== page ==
There are two REFPROP packages available from NIST: a "MINI" version, which has a reduced set of substances and capabilities, and a purchased full version. The full version comes with the Fortran sources for the routines that compute the properties. The DLLs and LIBs mentioned by Wagner__Urs can be built from the sources. The Refprop package comes with a GUI app that calls the DLL and enables plotting the results, but the sources for the app are not provided.

Unless the user wishes to build Fortran DLLs that are to be called from Python, R, Excel, etc., I think that it is best to use the Fortran sources, ignore all DEC$ directives, libraries and DLLs, and build the user app as one would build any Fortran program.

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Wagner__Urs
Novice
2,099 Views

I think it is solved.

As mentioned I have the source of the REFPROP dll.

I build it new with the CVF (/iface:cvf) calling convention.

Then I can link this dll to my app without calling attributes.

There are no access violations.

Hitoshi
Novice
2,069 Views

Wagner_Urs

You already solved the problem by whole build process, but I think at your first step, there was a basic misunderstanding on the dll procedure here.
Please confirm followings.
Your program(s) calls REFPROPdll.dll, which is a wrapper function for precompiled REFPROP.dll.
REFPROPdll.dll calls REFPROP.dll.
REFPROP.dll calculates physicochemical properties.
But you showed "!DIR$ ATTRIBUTES DLLIMPORT,...." in your abbreviated REFPROPdll.dll code at 01-12-2022 06:21 AM !
REFPROPdll.dll should be DLLEXPORT status for your program.
Thus by removing DEC$ directives did solve the problem, I think.

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mecej4
Honored Contributor III
2,055 Views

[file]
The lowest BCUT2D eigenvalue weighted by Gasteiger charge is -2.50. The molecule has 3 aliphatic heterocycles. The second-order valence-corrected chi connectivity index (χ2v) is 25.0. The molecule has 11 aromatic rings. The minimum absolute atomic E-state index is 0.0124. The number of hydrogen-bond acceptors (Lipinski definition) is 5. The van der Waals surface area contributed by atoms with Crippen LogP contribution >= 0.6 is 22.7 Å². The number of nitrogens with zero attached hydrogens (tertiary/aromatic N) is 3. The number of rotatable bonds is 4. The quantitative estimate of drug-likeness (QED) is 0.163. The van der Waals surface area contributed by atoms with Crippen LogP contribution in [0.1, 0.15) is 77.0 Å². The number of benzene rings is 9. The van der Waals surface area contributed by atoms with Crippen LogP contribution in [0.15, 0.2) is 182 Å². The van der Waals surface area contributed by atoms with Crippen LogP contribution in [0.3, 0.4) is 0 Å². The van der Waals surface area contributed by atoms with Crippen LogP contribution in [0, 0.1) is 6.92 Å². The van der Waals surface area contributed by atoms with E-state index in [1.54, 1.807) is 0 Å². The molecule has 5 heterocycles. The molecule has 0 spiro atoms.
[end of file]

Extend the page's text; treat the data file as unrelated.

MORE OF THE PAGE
@Hitoshi :

I think that Wagner_Urs  just wanted to get the program running.

The DLLs supplied by NIST are for calling from Excel, etc., and they do not exactly follow the calling and name decoration conventions of the most common Fortran compilers that are currently used on Windows.

It is possible to add DEC$ declarations or use C-Interoperability features and use the NIST-supplied DLLs, but the amount of expertise and work needed is not trivial. Wagner_Urs had the source code, and built a DLL or static library using a chosen compiler -- the same compiler that was used for the program that calls the routines in the RefProp library.

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Hitoshi
Novice
2,035 Views

mecej4;
Thank you for clarification on the matter.
The latest NIST source codes 10.0, which I have now, has following directory.
/FORTRAN---many source codes for FORTRAN *.FOR files, and subdirectory, DLLFILES
                  |
                 /DLLFILES--PAS_FTN.FOR

This PAS_FTN.FOR file contains subroutine REFPROPdll (hFld,hIn,hOut,iUnits,iMass,iFlag,a,b,z,
& Output,hUnits,iUCode,x,y,x3,q,ierr,herr).
In this topic, Wagner_Urs cited this 'REFPROPdll.FOR' as his code and DEC$ directive 'DLLIMPORT for subroutine itself' status.
This made me confused.